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How seed-placed fertilizer may hurt your crops if not applied carefully and attentively

Reference: Decisive Farming

Placing fertilizer within the seed row has been long-standing practice for many farmers across the prairies. Having those nutrients close to the seed makes it easily accessible by the plant, and can help the crop out of the ground and into the sun.
Potash fertilizers and other nutrients, such as phosphate, are immobile fertilizers, meaning they don’t travel more than a half-inch through the soil. Placing these fertilizers close to the seed can be beneficial for plant growth.

But putting down fertilizer with your seed can negatively impact the germination and yield of the crop if not done carefully and attentively. Seed-placed nutrients can cause damage depending on the type of fertilizer, the rate it’s seeded, the soil’s composition, and the soil’s moisture levels.

Acid Burn Germination Damage

Seed-placed fertilizers can be problematic for growers by being directly toxic, or by creating a ‘salt effect’ in the seed row. Ammonia (NH3) from Ammonium-based fertilizers, such as Urea Nitrogen fertilizers, is an acid-based fertilizer, which can raise the pH levels in the soil along the seed-row.

A soil pH between 6.0 and 7.0 is considered optimal for the best crop yields, while a pH level too high or too low can cause germination damage.

Growers should be aware of their soils Ph levels when placing nutrients in the seed-row, as both Ammonium-based fertilizers (such as ammonium nitrate, ammonium sulfate and urea) and Sulfur-based fertilizers (such as elemental sulfur, iron sulfate and aluminum sulfate) are acidic.

“These acid-based fertilizers, when they dissolve, they create an acid,” said Garth Donald, Manager of Agronomy at Decisive Farming, “It’s the acid in that product that affects that root zone. It makes it hot.”

This can cause the roots to burn up and wither the plant. A similar reaction can be seen above ground when acid fertilizers are broadcast too heavily on the plant itself, burning and browning the leaves above.

“It’s kind of like turning on a hot tap, whether it’s lukewarm or smoking hot. When it’s lukewarm, it doesn’t hurt. But when it’s smoking hot, you get burned, right? You get some type of burn, and you are no different than your (crops) roots,” said Donald.

Soil Salinity Germination Injury

Aside from pH levels, another concern for growers is the ‘salt effect’ caused by seed placed fertilizers.

The salt effect is caused by salt fertilizers absorbing the moisture in the soil before the roots can absorb it, competing with the plant for water. Highly soluble fertilizers like urea will create a greater salt effect than less soluble fertilizers, such as phosphates.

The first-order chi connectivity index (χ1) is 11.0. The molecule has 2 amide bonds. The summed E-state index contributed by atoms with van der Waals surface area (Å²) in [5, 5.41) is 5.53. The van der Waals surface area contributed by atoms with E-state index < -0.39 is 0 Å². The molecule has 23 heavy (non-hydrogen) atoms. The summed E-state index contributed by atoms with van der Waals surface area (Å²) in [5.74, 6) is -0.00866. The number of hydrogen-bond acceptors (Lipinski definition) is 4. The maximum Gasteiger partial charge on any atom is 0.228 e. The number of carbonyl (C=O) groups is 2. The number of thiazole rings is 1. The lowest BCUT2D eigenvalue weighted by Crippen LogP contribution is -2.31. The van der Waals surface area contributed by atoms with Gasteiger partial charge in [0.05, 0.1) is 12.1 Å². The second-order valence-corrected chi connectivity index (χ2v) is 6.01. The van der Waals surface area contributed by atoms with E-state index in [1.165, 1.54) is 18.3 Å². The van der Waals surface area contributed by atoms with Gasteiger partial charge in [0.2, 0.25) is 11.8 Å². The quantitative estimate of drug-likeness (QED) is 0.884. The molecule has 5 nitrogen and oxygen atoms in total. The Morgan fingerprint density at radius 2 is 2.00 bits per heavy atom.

When the soil is lacking moisture and precipitation is down, the salinity levels in the soil rise. Fertilizers, which are all salts, increase the salinity levels around the seed through dry conditions.

“This year, all the soil tests are coming back with high salinity over the previous year,” said Donald. “That’s because the water from below brings up the salt and deposits it up top.”

Finding solutions for the salt effect have come in an abundance of forms, such as humic acid and gypsum, but there is only one true way to solve the salt problem. Water.

“You’re not removing the salt. It’s staying in that band. You need moisture to move salt,” said Donald.

How to Spot Seed Injury

Donald says seed-placed nutrient damage is likely more common than most growers think, but it’s because they aren’t familiar with what it looks like.

“We’re not talking ‘death and destruction,’ like what’s been shown to us for the past 30-40 years,” said Donald. “That’s the issue with seed injury, is that’s what people think it’s supposed to look like, and that’s not what it is.”

Rather than total seed failure or the burning death of the plant in early stages, Donald says fertilizer damage is more subtle. So subtle, farmers may not realize it’s an issue.

“A lot of it is delayed maturity,” he said. “They’ll look at their crops and say ‘well, it’s a cold spring, the plants are just slow,’ but that’s usually how fertilizer damage represents. The plants are still growing, they’re just not quite as vigorous as ones that don’t have seed-placed nutrients. They’ll still produce a good crop, but on the maturity side, we’re seeing anywhere from seven to 10 days of delay.”

Doing plant counts to monitor germination rate, as well as using a variety of types and amounts of fertilizers and comparing yields can help farmers spot seed-placed fertilizer damage.

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